Egypt’s new budget differs little from previous budgets: expert
economic expert and EG-Finance Association member Mohsen Adel - YOUM7(Archive)
By YASMINE SAMRA

CAIRO: “Egypt’s new budget for Fiscal Year 2014-15 is conventional and very similar to its counterparts over the past 20 years,” Mohsen Adel, an economic expert and EG-Finance Association member told The Cairo Post in a phone interview Monday.

Adel, who also serves as managing director at Pioneers Holding, said the new budget did not highlight the government’s tendency to adopt austerity measures, expansionary policies or new short-term fiscal policies to handle the deficit.

“I was expecting some exceptional procedures in the new budget, such as the 5 percent tax imposed last month on those gaining more than 1 million EGP annually,” Adel said.

This comes while Minister of Finance Hani Kadry is set to sign the new financial year budget to be submitted to the Cabinet, which will then refer it to the new president for ratification.

The financial sheet is a technical detailed copy of the total revenues and expenses included in the State budget. In the budget draft, state expenses rose to 807 billion EGP ($112.9 billion) compared to 742 billion EGP in the current fiscal year.

Usually the financial sheet of the new budget is submitted to parliament for discussion, but the absence of an elected parliament forces Egypt’s newly elected President Abdel Fatah al-Sisi to endorse it quickly since the new fiscal year starts July 1.

Accordingly, Egyptians will be deprived of reviewing the budget details that will determine government spending for a full year due to the absence of a parliament to discuss and review the budget before its ratification in a public session.

On May 26, the first day of the presidential election, the Cabinet submitted the budget to former interim President Adly Mansour for formal ratification before implementation in July, a week before Mansour’s successor, Sisi, took office.

The government received widespread criticism for this move, on the grounds that an elected president or parliament should endorse the budget. This approval is particularly important for this budget as it entails a number of reform procedures to fill the growing deficit.

Adel said the new budget made no mention of important strategic projects like the Suez Canal Development Project, or any policies to stimulate the limping economy.

With the aim of restructuring energy subsidies, the interim government cut around 40 billion EGP of energy allocation in the FY 2014-15 budget, totaling 105 billion EGP.

“This is the biggest downsizing of energy subsidies in one step, but the government’s vision to apply such a decision is not clear yet,” Adel said, adding the move will have a negative impact on inflation rates.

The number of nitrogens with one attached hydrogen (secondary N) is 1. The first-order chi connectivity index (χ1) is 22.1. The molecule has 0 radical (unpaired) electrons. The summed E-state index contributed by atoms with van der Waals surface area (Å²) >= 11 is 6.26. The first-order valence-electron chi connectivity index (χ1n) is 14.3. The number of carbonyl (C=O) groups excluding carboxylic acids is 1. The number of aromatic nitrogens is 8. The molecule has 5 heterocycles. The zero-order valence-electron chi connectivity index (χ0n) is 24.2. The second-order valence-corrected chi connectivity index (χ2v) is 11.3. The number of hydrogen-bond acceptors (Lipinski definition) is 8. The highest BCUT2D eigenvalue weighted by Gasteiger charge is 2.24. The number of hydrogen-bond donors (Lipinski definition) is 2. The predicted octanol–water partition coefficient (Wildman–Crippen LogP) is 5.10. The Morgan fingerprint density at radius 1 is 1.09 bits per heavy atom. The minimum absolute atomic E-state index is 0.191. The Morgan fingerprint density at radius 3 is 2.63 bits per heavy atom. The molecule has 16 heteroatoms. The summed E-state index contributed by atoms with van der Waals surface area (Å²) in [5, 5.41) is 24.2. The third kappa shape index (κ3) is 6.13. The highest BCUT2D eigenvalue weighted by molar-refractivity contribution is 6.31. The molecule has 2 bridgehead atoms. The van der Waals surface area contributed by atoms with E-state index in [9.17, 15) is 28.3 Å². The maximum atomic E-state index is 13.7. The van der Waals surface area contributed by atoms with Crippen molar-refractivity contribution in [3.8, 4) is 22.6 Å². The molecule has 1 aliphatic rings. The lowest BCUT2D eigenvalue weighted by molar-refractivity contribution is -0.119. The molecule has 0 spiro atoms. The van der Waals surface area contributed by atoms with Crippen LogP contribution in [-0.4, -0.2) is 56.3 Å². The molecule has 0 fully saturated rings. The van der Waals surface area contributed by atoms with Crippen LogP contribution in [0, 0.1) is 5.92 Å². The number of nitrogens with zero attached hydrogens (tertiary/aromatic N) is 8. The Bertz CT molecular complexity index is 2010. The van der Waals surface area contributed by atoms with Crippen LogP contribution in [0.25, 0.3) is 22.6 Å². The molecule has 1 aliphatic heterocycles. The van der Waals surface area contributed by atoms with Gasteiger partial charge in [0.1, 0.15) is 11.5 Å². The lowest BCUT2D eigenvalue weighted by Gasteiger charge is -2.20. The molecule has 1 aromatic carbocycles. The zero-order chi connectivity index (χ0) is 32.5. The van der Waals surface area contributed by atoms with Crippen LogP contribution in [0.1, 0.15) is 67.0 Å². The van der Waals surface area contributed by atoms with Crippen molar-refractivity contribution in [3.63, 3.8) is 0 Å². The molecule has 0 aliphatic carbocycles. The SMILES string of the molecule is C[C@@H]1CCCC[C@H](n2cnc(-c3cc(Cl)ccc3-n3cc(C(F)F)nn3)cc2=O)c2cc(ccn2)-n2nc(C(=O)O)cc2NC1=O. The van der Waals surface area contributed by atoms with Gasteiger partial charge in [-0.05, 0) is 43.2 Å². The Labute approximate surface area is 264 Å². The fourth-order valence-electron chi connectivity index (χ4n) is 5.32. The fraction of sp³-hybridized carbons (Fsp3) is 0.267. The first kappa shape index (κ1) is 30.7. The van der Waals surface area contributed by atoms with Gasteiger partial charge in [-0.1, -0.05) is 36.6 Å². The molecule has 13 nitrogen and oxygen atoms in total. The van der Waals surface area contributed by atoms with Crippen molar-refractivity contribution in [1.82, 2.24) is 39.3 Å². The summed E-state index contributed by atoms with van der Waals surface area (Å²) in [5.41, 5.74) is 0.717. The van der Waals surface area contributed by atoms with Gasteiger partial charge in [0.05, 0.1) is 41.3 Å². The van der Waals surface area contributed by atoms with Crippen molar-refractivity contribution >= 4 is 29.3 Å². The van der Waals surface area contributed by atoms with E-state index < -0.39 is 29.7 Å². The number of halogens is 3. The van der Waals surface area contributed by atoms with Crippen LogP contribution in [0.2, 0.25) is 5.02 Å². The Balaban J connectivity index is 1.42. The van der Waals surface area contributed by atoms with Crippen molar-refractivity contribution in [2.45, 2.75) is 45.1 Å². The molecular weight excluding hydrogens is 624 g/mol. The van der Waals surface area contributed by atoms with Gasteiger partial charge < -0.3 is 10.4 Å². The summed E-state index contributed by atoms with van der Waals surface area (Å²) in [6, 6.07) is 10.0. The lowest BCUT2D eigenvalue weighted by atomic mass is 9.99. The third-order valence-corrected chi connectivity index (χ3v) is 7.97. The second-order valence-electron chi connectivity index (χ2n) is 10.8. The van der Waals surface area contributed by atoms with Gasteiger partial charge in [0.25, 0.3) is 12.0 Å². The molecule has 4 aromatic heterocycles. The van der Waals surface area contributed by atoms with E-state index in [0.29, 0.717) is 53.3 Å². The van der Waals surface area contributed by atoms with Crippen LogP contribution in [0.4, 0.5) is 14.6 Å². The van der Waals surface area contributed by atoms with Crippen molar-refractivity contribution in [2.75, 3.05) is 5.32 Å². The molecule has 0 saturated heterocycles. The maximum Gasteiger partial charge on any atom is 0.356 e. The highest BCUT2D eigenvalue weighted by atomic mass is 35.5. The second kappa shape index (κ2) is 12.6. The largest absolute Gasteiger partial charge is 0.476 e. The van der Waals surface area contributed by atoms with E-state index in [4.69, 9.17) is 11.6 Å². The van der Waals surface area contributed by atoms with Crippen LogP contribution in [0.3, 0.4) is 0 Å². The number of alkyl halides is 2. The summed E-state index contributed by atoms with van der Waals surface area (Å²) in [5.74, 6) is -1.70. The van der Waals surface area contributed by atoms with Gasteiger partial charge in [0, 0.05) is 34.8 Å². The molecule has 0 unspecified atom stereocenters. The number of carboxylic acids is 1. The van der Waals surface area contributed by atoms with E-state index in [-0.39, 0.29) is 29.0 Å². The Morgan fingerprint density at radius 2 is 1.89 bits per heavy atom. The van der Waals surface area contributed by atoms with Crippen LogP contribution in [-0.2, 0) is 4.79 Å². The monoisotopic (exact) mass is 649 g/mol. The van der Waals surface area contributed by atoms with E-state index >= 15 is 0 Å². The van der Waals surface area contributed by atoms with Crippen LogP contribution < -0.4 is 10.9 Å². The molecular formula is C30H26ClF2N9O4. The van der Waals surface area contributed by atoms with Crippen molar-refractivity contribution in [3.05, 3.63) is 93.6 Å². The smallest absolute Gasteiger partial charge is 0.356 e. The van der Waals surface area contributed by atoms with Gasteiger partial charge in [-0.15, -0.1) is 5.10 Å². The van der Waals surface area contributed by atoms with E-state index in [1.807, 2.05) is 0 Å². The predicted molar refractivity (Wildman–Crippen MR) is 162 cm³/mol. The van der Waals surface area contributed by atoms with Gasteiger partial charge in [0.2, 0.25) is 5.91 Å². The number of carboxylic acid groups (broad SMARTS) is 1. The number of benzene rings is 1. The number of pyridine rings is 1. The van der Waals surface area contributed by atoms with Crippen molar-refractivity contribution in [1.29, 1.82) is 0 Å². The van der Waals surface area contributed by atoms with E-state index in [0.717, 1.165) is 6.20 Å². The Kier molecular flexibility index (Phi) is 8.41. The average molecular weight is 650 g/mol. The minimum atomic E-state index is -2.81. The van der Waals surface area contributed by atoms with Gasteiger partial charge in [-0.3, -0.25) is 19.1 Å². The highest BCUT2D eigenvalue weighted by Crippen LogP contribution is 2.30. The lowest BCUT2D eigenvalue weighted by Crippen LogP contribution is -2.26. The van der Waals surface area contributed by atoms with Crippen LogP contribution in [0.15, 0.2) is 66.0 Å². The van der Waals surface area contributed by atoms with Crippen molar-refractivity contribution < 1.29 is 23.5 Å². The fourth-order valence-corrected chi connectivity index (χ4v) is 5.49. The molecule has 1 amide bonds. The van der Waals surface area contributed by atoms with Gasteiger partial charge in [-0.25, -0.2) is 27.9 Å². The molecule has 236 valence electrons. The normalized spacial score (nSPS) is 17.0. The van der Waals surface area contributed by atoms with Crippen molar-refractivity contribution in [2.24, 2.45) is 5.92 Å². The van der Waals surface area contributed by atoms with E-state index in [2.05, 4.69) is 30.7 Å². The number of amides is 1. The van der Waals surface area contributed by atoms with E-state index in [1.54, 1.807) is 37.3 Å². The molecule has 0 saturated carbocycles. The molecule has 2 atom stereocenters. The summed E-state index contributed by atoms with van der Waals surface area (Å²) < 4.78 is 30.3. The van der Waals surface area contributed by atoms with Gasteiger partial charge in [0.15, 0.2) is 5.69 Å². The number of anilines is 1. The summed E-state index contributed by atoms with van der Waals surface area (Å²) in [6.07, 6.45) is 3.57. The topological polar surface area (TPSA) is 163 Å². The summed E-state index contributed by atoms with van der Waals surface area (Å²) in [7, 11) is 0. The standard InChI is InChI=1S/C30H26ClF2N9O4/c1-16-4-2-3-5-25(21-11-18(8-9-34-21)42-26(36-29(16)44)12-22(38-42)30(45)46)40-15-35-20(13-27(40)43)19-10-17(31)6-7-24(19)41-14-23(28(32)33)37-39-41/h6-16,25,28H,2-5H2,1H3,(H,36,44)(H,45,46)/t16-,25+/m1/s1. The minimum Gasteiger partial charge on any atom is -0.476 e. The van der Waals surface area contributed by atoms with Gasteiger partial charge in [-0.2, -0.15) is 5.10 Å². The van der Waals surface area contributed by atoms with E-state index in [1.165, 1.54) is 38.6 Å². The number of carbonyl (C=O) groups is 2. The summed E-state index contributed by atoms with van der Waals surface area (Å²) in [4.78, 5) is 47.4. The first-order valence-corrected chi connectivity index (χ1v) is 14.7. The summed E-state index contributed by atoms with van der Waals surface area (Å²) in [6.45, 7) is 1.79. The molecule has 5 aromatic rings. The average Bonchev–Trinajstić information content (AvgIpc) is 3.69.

The interim government “failed” to address the dramatic deficit in the budget which amounted to 288 billion EGP, representing 12 percent of GDP, higher than the targeted 10 percent, Adel said.

The deficit was trimmed down to 288 billion EGP from 350 billion EGP through cutting energy subsidies, in addition to mulling a number of tax laws including a 5 percent tax on people with annual incomes exceeding 1 million EGP and a 10 percent capital gains tax on stock market profits and dividends.

“This is a dramatic deficit,” Adel said, blaming the government for not proposing any short-term plans to handle the issue.

He added that allocations of wages are still high as the new budget did not cap the maximum wage, while tax revenues are not expected to add more than 10 billion EGP in the new budget.

In the budget draft, the minimum wage is maintained at 1,200 EGP a month for public employees.

Public debt services make up roughly 190 billion EGP of the total deficit and are a heavy burden on the budget.

“This requires a new strategy to restructure the public debt and diversify financial resources,” Adel added.

He also proposed auctioning long-term bonds and allowing individuals to dip into this market which is currently limited to the primary dealers of local banks.

Expanding borrowing from abroad and resuming serious talks with the International Monetary Fund (IMF) now that Sisi is in office are also among proposed solutions to restructure the public debt.

In a recent report released May 30, Fitch Ratings said “Egypt’s public finances are the main weakness for its sovereign credit profile.”

The report added that Sisi’s victory in the presidential election does not alter “Fitch expectations that the authorities will be cautious in addressing the large fiscal deficit.”

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